Legislation

75 results arranged by date

Newspapers are significant in Ethiopia because there are no other independent media sources in the country. (Ethiopia Forums)

Ethiopia’s independent publishers may face another hurdle

In what appears to be one of a collection of measures to silence the press ahead of 2015 elections, Ethiopian authorities in the Communications Ministry are preparing a new system to control the distribution of print media. Privately owned newspapers and magazines, possibly the only remaining independent news sources in the country, would face more…

Read More ›

The bill to restrict blogging comes amid a series of steps by Vladimir Putin's administration to curtail independent media. (Reuters/Mikhail Klimentyev/RIA Novosti/Kremlin)

CPJ disturbed by new bill to restrict blogging in Russia

New York, April 22, 2014–The Committee to Protect Journalists today called on President Vladimir Putin to veto a new bill that would subject popular bloggers to the same restrictions as traditional media in Russia. The bill was approved by Russia’s parliament, the State Duma, in a final reading today.

Read More ›

Ghana should review information access bill

An access to information bill currently under consideration in Ghana will do more harm than good, according to the Coalition on the Right to Information in Ghana, which has called for a review of the proposed legislation. 

Read More ›

A board shows alternative ways to access Twitter at an election campaign office of the main opposition Republican's People's Party in Istanbul March 25, 2014. (Reuters/Murad Sezer)

When the rule of law isn’t: Turkey at the crossroads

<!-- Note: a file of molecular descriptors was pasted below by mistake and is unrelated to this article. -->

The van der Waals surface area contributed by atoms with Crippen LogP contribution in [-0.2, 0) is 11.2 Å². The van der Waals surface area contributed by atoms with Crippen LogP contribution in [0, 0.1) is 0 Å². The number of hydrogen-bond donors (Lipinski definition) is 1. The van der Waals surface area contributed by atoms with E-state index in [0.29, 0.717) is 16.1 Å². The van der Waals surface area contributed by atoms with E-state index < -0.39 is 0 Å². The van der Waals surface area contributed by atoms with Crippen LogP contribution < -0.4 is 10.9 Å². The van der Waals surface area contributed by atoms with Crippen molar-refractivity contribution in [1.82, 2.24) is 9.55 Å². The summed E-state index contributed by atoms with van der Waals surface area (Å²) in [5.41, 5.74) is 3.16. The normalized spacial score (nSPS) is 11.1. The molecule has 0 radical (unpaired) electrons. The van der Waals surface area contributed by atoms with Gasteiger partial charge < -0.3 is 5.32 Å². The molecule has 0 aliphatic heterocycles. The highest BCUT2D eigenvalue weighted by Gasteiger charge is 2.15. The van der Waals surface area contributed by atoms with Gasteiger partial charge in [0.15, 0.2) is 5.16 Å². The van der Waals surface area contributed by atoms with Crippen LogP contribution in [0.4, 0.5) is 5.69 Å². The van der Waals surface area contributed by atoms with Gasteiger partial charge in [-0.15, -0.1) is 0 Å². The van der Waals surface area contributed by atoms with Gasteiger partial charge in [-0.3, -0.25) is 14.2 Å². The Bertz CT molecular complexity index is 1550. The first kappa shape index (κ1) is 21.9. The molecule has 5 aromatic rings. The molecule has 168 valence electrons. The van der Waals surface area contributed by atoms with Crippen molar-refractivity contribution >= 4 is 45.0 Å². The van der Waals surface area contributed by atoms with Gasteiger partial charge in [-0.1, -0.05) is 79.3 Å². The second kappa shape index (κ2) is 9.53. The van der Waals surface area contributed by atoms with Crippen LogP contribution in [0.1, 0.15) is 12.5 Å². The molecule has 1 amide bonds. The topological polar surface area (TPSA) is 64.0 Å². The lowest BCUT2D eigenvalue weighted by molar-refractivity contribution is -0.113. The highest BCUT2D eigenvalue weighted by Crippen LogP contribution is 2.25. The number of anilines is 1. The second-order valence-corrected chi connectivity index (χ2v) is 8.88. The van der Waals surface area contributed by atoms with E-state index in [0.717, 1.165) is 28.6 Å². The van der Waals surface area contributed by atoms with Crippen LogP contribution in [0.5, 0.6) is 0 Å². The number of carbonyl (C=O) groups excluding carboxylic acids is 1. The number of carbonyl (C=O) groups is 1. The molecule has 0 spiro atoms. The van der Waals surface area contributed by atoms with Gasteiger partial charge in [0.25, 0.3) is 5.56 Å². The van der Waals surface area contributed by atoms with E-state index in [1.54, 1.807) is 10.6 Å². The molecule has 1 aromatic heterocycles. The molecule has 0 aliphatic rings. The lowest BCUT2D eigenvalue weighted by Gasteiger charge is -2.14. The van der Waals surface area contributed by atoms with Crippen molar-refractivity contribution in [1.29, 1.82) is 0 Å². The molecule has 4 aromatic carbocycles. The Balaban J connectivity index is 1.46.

In less than a week, Turkish voters will cast their ballots in local elections widely seen as a test of support for embattled Prime Minister Recep Tayyip Erdoğan, who has faced growing questions about official corruption since a high-level probe first became public in December. Although many observers believe Erdoğan will survive the current political…

Read More ›

Riot police use a water cannon to disperse demonstrators during a protest against Internet censorship in Istanbul on January 18, 2014. (Reuters)

Turkish Internet bill would deepen press freedom crisis

The Turkish parliament is on the verge of voting on radical censorship measures that, if approved, would allow the government to block individual URLs without prior judicial review, mandate Internet data retention for periods of up to two years, and consolidate Internet Service Providers (ISPs) into a single association, among other changes. If passed, the…

Read More ›

Egypt’s constitutional reforms should ensure free press

Dear Amr Moussa, president of the Constitutional Committee: We urge you to adopt comprehensive reforms that will unequivocally guarantee all Egyptians, including all media, freedom of speech and the right to information.

Read More ›

Police remove the body of Alberto López Bello, a crime reporter, from a crime scene in Oaxaca on July 17. (Reuters/Jorge Luis Plata)

Mexico’s special prosecutor hesitates over early cases

Organized crime capos and corrupt politicians have been getting away with murdering journalists in Mexico for so long that there isn’t a reliable count on the number of the dead or a useful way to measure the crushing effects on a democracy when a country’s press is afraid to tell the truth. CPJ research shows…

Read More ›

Responding to Hacked Off

Some years back during a visit to the Gambia–the West African nation ruled by a thin-skinned and mercurial president, Yahya Jammeh–I holed up in the sweltering Interior Ministry and pressed officials to release imprisoned journalists and ease up on the country’s brutal media crackdown. The officials resisted, arguing that the press in Gambia was “reckless…

Read More ›

Kuwaiti prime minister delays draft media law

In a welcome move Wednesday, Prime Minister Sheikh Jaber al-Mubarak al-Sabah offered to shelve Kuwait’s controversial draft media law, according to news reports. The announcement came in what the official Kuwait News Agency (KUNA) called a “candid, frank, and expanded meeting with chief editors of Kuwaiti press.” 

Read More ›

Supporters of Kuwaiti opposition politician Musallam al-Barrak pray in the yard of his house in Andulos, after he was sentenced to jail for insulting the emir, April 15. (Reuters/Stephanie McGehee)

Kuwait should abandon repressive draft media law

On April 8, the Kuwaiti cabinet approved a draft media law that would severely undermine press freedom in the country. But it is not too late to prevent a bad bill from becoming a bad law.

Read More ›